Chinese wait for drivers to shine

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There will be no Chinese drivers on the grid for Sunday's inaugural Chinese Grand Prix at Shanghai, but it's only a matter of time before one breaks through. And the best will have an early opportunity to shine in the Formula BMW Asia series race which supports this weekend's main event. Last year's series winner, Ho Pin Tung, became the first Chinese driver to drive a Formula One car when he tested Juan Pablo Montoya's Williams BMW in December. The 21-year-old is the vanguard of a new generation of Chinese drivers, which is set to explode as the Shanghai grand prix stirs up motor racing fever in China.

“It's a very big thing for China,” Tung says. “They've built a magnificent facility and it's sold out for Sunday so I think you can tell how popular the sport is here. The Chinese are excited to see F1 cars driving for the first time, they've only seen it on TV. I'm sure that they will become addicted to it as I have.”

Tung has realised that to reach the top he needs to race in Europe, working his way up through the ranks in Formula 3. In his first year in the German series he has had three podium finishes and his goal is to do the series again next year. BMW Williams are keeping a close eye on his progress.

In the queue behind Tung is 22-year-old Han Han, who is racing in the Formula BMW race on Sunday. He is already a star in China thanks to his six best-selling novels which criticise the education system.

Han has been racing for two years and sees the arrival of the Grand Prix in China as a key moment. “F1 has committed to China until at least 2010 and in that time you will see racing develop a lot here,” he says. “It's a completely new thing in China.

“Beijing has the Olympics, but Shanghai has the Grand Prix. Shanghai is more interested in new things, it's a more dynamic city.

“Motor racing is developing very fast in China since F1 decided to come here. For quite a few years now China has had a rally. The Chinese government told us that it was very good, but I don't agree. Now we have our own Grand Prix and this is the highest level we have ever been in racing.”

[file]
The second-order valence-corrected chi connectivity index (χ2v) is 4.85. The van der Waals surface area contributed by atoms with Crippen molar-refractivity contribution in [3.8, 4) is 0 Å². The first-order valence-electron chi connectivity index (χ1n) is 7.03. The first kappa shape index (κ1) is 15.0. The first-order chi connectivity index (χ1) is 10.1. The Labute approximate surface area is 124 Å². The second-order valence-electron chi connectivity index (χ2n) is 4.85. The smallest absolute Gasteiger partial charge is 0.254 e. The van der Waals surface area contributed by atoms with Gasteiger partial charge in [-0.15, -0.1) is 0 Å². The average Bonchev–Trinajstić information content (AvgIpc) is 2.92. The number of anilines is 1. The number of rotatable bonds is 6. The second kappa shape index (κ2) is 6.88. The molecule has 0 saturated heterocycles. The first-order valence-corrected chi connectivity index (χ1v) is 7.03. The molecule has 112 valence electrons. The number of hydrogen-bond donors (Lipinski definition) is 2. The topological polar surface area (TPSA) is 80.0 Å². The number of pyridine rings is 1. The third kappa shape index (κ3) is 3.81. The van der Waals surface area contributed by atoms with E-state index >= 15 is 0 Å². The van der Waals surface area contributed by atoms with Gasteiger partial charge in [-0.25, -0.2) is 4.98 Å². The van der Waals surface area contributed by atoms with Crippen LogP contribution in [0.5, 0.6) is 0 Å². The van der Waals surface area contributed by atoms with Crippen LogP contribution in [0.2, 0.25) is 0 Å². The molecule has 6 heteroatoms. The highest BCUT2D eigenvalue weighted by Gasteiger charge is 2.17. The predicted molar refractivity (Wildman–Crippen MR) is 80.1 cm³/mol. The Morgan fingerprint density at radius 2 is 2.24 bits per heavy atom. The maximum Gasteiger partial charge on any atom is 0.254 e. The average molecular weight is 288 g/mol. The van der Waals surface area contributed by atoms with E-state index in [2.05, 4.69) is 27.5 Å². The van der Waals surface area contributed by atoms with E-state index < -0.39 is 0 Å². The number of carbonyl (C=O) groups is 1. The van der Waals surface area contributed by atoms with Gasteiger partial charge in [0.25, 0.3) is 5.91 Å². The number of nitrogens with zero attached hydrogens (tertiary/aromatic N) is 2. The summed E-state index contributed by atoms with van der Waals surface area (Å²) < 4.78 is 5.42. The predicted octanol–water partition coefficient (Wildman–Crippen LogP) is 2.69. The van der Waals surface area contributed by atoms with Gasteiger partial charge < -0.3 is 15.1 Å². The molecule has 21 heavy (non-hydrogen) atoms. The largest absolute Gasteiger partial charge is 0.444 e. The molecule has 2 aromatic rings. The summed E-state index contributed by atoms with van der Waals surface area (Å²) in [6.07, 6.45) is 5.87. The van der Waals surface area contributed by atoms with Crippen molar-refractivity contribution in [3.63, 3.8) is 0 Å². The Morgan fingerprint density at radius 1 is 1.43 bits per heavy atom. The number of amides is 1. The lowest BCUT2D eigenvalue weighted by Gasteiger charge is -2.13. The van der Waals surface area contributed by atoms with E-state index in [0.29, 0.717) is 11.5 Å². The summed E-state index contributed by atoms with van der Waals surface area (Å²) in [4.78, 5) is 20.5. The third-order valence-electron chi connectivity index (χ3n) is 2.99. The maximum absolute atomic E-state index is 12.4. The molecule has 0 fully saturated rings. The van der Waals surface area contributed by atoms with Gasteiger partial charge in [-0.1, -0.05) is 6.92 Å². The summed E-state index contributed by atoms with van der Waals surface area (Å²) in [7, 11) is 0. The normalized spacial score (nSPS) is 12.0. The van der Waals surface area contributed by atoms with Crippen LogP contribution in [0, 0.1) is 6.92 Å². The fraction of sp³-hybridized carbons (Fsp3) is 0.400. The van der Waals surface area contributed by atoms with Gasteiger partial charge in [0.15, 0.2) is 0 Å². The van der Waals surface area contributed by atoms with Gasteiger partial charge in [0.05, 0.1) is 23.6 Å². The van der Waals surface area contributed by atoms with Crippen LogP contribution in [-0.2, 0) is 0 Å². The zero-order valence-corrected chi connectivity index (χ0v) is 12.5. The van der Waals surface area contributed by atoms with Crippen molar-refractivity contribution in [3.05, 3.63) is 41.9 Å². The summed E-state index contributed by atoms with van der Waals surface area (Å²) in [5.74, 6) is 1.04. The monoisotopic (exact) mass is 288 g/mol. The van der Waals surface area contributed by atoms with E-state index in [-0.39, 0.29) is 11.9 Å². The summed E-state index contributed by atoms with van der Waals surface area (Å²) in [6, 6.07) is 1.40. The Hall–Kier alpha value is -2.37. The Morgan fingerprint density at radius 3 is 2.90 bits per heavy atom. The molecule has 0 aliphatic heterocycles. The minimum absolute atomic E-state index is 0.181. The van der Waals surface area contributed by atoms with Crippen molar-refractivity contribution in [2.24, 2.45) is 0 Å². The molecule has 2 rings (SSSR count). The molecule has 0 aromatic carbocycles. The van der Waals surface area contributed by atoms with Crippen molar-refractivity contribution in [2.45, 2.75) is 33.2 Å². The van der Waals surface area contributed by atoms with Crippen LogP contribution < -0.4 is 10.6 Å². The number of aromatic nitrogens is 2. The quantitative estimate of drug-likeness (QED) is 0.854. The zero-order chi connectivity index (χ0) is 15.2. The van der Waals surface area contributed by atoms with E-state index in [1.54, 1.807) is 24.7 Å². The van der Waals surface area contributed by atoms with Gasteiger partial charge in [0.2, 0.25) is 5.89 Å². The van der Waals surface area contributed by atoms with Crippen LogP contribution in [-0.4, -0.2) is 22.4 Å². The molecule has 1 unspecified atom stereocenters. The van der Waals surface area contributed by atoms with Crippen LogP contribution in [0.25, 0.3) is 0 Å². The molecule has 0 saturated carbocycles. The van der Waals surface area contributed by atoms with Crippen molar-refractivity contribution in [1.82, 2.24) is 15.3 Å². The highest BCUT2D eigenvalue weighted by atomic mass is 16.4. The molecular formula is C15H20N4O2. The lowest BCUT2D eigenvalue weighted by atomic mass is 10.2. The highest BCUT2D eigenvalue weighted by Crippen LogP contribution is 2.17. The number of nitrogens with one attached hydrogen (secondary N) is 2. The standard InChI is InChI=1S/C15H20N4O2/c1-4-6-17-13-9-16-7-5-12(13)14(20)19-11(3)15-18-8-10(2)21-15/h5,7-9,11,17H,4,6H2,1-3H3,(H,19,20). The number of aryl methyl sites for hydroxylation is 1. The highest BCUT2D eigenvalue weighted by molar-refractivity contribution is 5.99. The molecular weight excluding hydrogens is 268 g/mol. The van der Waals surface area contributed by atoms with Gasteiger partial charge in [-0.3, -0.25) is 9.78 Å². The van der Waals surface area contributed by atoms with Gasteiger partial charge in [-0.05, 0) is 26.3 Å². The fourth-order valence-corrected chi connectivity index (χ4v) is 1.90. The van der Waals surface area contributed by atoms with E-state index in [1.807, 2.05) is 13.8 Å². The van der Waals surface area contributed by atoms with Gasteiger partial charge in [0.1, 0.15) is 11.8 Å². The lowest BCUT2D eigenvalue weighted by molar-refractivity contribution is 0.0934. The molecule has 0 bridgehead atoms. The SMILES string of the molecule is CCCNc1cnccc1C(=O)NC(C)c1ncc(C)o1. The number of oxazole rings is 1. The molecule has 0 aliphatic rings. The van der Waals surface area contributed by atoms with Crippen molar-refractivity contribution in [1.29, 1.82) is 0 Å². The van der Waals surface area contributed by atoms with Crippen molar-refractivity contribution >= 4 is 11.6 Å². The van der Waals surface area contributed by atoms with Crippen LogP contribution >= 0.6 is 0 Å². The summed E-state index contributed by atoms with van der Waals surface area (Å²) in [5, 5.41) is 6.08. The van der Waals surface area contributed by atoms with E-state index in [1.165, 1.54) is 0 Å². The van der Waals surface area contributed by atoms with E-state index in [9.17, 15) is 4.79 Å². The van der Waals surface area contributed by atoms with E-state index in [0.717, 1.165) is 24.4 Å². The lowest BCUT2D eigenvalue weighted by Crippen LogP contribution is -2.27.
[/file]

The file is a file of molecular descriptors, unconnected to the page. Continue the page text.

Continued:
Han started writing novels at 17 and has since sold more than 5m copies. “I started writing so I could make money to go racing,” he says. “I don't like the education system here, it is very old and very poor. It needs to be more international in its outlook.”

The books are hugely popular among students and the young and appear to be tolerated by the Chinese authorities. “The Chinese government is starting to become more open,” Han says. “Because I am talking about education, it's a light subject as far as the government are concerned, it's not like talking about Taiwan.” Han wants to follow in Tung's footsteps to Europe. “In Europe the standard is much higher than Asia,” he says. “Two years spent racing in Europe is worth 10 years here in terms of your development.” Han says he may soon start writing about his passion for racing, which would serve further to lift interest in the sport. For the moment Han's fans, mostly students, are excluded from the Shanghai track by the high ticket prices. At more than £200 they are equivalent to two months' wages for the average Chinese worker. But it has not put off the new rich. All 150,000 tickets were snapped up months ago.

The price means the event has a certain exclusivity for those who can afford it. A new era in F1 has begun.

■ BAR Honda drivers Anthony Davidson and Jenson Button set the pace on Friday on the first day of practice on the brand new Shanghai circuit. The track surface is very abrasive and all the runners found that their front left tyres are wearing more than expected. Managing this problem could well be one of the keys to winning on Sunday.

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